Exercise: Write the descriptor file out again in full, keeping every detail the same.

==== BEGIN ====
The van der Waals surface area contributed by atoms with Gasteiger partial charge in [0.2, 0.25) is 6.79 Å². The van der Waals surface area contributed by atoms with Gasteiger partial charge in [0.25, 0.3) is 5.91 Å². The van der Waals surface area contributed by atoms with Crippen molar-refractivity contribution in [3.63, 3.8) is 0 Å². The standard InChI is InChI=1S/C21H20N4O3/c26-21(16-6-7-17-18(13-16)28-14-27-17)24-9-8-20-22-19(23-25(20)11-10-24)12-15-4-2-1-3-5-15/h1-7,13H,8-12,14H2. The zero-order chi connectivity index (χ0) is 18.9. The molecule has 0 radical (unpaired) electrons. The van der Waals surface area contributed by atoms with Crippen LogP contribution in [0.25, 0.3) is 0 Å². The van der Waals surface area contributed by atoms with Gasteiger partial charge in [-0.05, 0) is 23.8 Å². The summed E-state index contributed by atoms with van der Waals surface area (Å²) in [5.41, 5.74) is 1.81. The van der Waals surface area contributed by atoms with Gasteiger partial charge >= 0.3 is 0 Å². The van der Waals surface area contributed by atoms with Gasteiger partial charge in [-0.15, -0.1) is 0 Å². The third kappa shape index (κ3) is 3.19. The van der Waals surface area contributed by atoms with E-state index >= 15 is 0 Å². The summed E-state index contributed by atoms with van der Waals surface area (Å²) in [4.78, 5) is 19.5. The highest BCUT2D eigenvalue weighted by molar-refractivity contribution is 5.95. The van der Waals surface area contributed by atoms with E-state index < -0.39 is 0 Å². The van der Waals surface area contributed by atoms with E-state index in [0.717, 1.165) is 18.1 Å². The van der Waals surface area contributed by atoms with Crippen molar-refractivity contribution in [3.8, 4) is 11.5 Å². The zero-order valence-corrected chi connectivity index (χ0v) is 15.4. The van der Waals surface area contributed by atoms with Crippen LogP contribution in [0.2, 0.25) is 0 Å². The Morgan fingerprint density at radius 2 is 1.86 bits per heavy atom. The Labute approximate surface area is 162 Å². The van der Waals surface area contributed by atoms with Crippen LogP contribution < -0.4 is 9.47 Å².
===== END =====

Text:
The van der Waals surface area contributed by atoms with Gasteiger partial charge in [0.2, 0.25) is 6.79 Å². The van der Waals surface area contributed by atoms with Gasteiger partial charge in [0.25, 0.3) is 5.91 Å². The van der Waals surface area contributed by atoms with Crippen molar-refractivity contribution in [3.63, 3.8) is 0 Å². The standard InChI is InChI=1S/C21H20N4O3/c26-21(16-6-7-17-18(13-16)28-14-27-17)24-9-8-20-22-19(23-25(20)11-10-24)12-15-4-2-1-3-5-15/h1-7,13H,8-12,14H2. The zero-order chi connectivity index (χ0) is 18.9. The molecule has 0 radical (unpaired) electrons. The van der Waals surface area contributed by atoms with Crippen LogP contribution in [0.25, 0.3) is 0 Å². The van der Waals surface area contributed by atoms with Gasteiger partial charge in [-0.05, 0) is 23.8 Å². The summed E-state index contributed by atoms with van der Waals surface area (Å²) in [5.41, 5.74) is 1.81. The van der Waals surface area contributed by atoms with Gasteiger partial charge >= 0.3 is 0 Å². The van der Waals surface area contributed by atoms with Gasteiger partial charge in [-0.15, -0.1) is 0 Å². The third kappa shape index (κ3) is 3.19. The van der Waals surface area contributed by atoms with E-state index >= 15 is 0 Å². The summed E-state index contributed by atoms with van der Waals surface area (Å²) in [4.78, 5) is 19.5. The highest BCUT2D eigenvalue weighted by molar-refractivity contribution is 5.95. The van der Waals surface area contributed by atoms with E-state index < -0.39 is 0 Å². The van der Waals surface area contributed by atoms with E-state index in [0.717, 1.165) is 18.1 Å². The van der Waals surface area contributed by atoms with Crippen molar-refractivity contribution in [3.8, 4) is 11.5 Å². The zero-order valence-corrected chi connectivity index (χ0v) is 15.4. The van der Waals surface area contributed by atoms with Crippen LogP contribution in [0.2, 0.25) is 0 Å². The Morgan fingerprint density at radius 2 is 1.86 bits per heavy atom. The Labute approximate surface area is 162 Å². The van der Waals surface area contributed by atoms with Crippen LogP contribution < -0.4 is 9.47 Å².